New Brunswick — The provincial government is doing everything in its power to drive out recent graduates and young professionals, despite claiming for the past several years that above all else, they want them to stay to help grow the economy and combat the aging, shrinking population. With the recent tuition rebate cut, graduates have run out of reasons to stay in New Brunswick other than fear of actual big cities and reluctance to stop living off of their parents’ begrudging hospitality.
“Good riddance,” Premier Brian Gallant was caught muttering as he consoled the now-ex-girlfriend of Lerrin Matthews at the Fredericton Airport. Matthews is a University of New Brunswick graduate of 2011 who had been working at an entry-level position in a forestry management company since graduation. He had a low wage and no prospects of growth in the company, but each year Matthews convinced himself to stay just another year to claim his tuition rebate and avoid the hassle of moving.
“There were a bunch of us taking a new WestJet flight out of Fredericton to go look for work in Toronto, and Brian Gallant showed up for a press opportunity. He spoke about how sad it was to see us go, but when he shook my hand he pulled me in real close and whispered ‘One down, 40,000 to go.’ He then put his arm around Sherry and winked at me while she cried into his shoulder,” said a disgusted Matthews, referring to the former love-of-his-life who couldn’t move due to crippling student loan debt.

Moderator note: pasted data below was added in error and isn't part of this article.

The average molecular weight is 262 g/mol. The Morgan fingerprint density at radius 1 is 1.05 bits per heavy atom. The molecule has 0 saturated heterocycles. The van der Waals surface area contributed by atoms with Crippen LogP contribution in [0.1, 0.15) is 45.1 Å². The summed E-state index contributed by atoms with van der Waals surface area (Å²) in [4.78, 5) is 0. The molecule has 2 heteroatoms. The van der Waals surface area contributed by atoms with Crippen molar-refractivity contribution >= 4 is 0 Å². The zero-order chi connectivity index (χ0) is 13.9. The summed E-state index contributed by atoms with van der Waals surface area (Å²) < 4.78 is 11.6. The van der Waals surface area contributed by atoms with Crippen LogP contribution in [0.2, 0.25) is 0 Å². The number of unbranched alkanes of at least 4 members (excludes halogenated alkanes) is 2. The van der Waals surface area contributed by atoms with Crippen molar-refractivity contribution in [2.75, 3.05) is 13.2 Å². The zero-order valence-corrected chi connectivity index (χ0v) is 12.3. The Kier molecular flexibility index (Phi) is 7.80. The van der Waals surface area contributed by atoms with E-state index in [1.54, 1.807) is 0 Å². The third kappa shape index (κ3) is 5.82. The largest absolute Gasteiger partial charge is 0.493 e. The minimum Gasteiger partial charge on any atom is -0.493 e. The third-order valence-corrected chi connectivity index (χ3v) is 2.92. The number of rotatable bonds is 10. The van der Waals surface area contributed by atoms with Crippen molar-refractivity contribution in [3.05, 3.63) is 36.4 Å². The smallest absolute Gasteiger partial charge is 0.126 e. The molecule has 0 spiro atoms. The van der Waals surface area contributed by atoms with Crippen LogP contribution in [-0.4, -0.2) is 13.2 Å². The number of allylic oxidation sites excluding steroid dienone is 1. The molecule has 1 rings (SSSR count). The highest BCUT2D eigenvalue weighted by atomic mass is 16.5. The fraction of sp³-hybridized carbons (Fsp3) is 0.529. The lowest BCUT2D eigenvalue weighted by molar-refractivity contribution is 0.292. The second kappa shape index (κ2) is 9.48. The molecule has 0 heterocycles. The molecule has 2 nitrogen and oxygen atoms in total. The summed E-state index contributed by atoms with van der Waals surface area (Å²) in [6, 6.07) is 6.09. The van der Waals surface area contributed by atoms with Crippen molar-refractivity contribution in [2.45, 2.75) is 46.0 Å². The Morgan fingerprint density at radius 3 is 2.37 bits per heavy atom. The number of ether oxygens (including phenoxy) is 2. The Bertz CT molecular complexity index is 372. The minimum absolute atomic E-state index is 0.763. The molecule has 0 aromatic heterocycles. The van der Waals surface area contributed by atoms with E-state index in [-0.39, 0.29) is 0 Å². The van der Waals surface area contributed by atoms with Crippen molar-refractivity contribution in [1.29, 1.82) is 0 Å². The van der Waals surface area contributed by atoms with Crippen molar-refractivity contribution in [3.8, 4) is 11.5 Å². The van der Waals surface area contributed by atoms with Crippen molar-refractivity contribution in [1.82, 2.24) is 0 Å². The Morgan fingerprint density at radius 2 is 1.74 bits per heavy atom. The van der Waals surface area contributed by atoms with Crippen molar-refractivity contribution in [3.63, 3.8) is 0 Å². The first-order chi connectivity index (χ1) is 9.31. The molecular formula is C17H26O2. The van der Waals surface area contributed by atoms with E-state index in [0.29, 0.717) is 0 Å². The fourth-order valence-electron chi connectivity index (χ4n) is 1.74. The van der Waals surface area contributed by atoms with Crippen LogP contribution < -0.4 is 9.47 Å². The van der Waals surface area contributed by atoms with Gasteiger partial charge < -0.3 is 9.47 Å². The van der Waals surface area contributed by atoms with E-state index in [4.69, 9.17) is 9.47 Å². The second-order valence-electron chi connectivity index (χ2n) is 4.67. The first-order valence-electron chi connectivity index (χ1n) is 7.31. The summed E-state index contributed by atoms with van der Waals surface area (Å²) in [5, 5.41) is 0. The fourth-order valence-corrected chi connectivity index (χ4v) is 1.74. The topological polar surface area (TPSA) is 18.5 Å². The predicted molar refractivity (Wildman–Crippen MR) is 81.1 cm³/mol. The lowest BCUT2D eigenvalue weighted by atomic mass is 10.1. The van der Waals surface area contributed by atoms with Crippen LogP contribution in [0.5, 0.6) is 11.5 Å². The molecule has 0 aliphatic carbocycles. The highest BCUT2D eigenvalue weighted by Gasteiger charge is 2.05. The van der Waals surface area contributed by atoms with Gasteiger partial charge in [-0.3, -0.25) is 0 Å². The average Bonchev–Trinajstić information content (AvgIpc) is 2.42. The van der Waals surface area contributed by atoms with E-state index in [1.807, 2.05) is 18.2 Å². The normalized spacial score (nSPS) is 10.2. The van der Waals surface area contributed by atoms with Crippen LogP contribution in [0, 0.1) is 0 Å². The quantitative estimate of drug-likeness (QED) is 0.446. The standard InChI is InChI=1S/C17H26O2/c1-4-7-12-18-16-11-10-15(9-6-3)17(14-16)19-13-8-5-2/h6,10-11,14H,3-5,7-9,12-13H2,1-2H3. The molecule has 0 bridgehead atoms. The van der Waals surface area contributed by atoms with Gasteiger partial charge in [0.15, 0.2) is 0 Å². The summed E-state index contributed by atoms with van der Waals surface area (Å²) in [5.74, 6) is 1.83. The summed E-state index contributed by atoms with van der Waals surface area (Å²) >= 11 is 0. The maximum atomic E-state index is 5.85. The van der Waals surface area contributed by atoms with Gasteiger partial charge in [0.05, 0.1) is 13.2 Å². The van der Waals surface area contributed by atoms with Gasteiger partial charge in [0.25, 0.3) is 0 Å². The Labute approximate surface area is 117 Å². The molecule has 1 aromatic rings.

Gallant’s government claims to be using the money from the tuition-rebate cut to help more new students have easier access to student loans. More debt will force young people to stay in the province because they won’t be able to afford to escape after 4 years of postsecondary education.
“We are also exploring new initiatives to attract students to New Brunswick and keep them here — specifically athletic female students to, uh, raise the profile of this hot-and-wild province,” said Gallant at the airport while a raucous cheer erupted from his ministers in attendance. “Additionally, we want to attract immigrants. Latina and Asian would be nice. Students. For universities,” he specified.
“If 2 or 3 young professionals want to come to New Brunswick at the same time as a group, I’d personally give them a warm welcome,” added Gallant, before Finance Minister Roger Melanson dragged him away from the podium.
Some graduates have been organizing group action to protest the tuition-rebate cut and the loss of their girlfriends. More information can be found here.
[…] Gallant’s popularity has been on the decline since his majority win last September due to major cutbacks, frivolous spending, odd behaviours and fits of jealousy while implementing new policies. […]